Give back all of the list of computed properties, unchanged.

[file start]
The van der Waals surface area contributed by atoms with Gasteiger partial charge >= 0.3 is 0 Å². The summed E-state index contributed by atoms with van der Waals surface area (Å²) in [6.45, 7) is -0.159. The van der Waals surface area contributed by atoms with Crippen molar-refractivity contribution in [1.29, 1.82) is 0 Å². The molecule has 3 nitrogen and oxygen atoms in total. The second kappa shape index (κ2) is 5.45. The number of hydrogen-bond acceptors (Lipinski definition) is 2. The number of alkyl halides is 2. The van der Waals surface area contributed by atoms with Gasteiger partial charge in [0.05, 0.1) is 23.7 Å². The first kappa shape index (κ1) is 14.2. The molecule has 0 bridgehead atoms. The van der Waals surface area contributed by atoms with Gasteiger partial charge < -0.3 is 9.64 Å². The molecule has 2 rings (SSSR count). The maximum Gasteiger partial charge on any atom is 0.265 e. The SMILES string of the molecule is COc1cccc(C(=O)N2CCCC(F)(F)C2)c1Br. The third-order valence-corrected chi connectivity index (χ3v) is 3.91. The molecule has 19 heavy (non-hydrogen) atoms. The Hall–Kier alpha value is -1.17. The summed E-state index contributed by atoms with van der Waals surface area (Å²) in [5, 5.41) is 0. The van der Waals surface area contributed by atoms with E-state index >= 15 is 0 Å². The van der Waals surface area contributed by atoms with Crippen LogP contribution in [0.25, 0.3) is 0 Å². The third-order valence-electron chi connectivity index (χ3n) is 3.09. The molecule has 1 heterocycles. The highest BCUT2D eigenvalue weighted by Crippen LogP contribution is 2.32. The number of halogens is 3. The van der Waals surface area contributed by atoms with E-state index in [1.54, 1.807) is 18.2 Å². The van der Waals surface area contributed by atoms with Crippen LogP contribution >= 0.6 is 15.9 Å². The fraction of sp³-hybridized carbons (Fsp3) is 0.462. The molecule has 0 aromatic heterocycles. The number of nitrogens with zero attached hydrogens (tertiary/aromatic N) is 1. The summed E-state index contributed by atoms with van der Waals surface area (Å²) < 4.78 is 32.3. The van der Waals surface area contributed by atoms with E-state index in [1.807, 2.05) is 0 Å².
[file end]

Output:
The van der Waals surface area contributed by atoms with Gasteiger partial charge >= 0.3 is 0 Å². The summed E-state index contributed by atoms with van der Waals surface area (Å²) in [6.45, 7) is -0.159. The van der Waals surface area contributed by atoms with Crippen molar-refractivity contribution in [1.29, 1.82) is 0 Å². The molecule has 3 nitrogen and oxygen atoms in total. The second kappa shape index (κ2) is 5.45. The number of hydrogen-bond acceptors (Lipinski definition) is 2. The number of alkyl halides is 2. The van der Waals surface area contributed by atoms with Gasteiger partial charge in [0.05, 0.1) is 23.7 Å². The first kappa shape index (κ1) is 14.2. The molecule has 0 bridgehead atoms. The van der Waals surface area contributed by atoms with Gasteiger partial charge < -0.3 is 9.64 Å². The molecule has 2 rings (SSSR count). The maximum Gasteiger partial charge on any atom is 0.265 e. The SMILES string of the molecule is COc1cccc(C(=O)N2CCCC(F)(F)C2)c1Br. The third-order valence-corrected chi connectivity index (χ3v) is 3.91. The molecule has 19 heavy (non-hydrogen) atoms. The Hall–Kier alpha value is -1.17. The summed E-state index contributed by atoms with van der Waals surface area (Å²) in [5, 5.41) is 0. The van der Waals surface area contributed by atoms with E-state index >= 15 is 0 Å². The van der Waals surface area contributed by atoms with Crippen LogP contribution in [0.25, 0.3) is 0 Å². The third-order valence-electron chi connectivity index (χ3n) is 3.09. The molecule has 1 heterocycles. The highest BCUT2D eigenvalue weighted by Crippen LogP contribution is 2.32. The number of halogens is 3. The van der Waals surface area contributed by atoms with E-state index in [1.54, 1.807) is 18.2 Å². The van der Waals surface area contributed by atoms with Crippen LogP contribution >= 0.6 is 15.9 Å². The fraction of sp³-hybridized carbons (Fsp3) is 0.462. The molecule has 0 aromatic heterocycles. The number of nitrogens with zero attached hydrogens (tertiary/aromatic N) is 1. The summed E-state index contributed by atoms with van der Waals surface area (Å²) < 4.78 is 32.3. The van der Waals surface area contributed by atoms with E-state index in [1.807, 2.05) is 0 Å².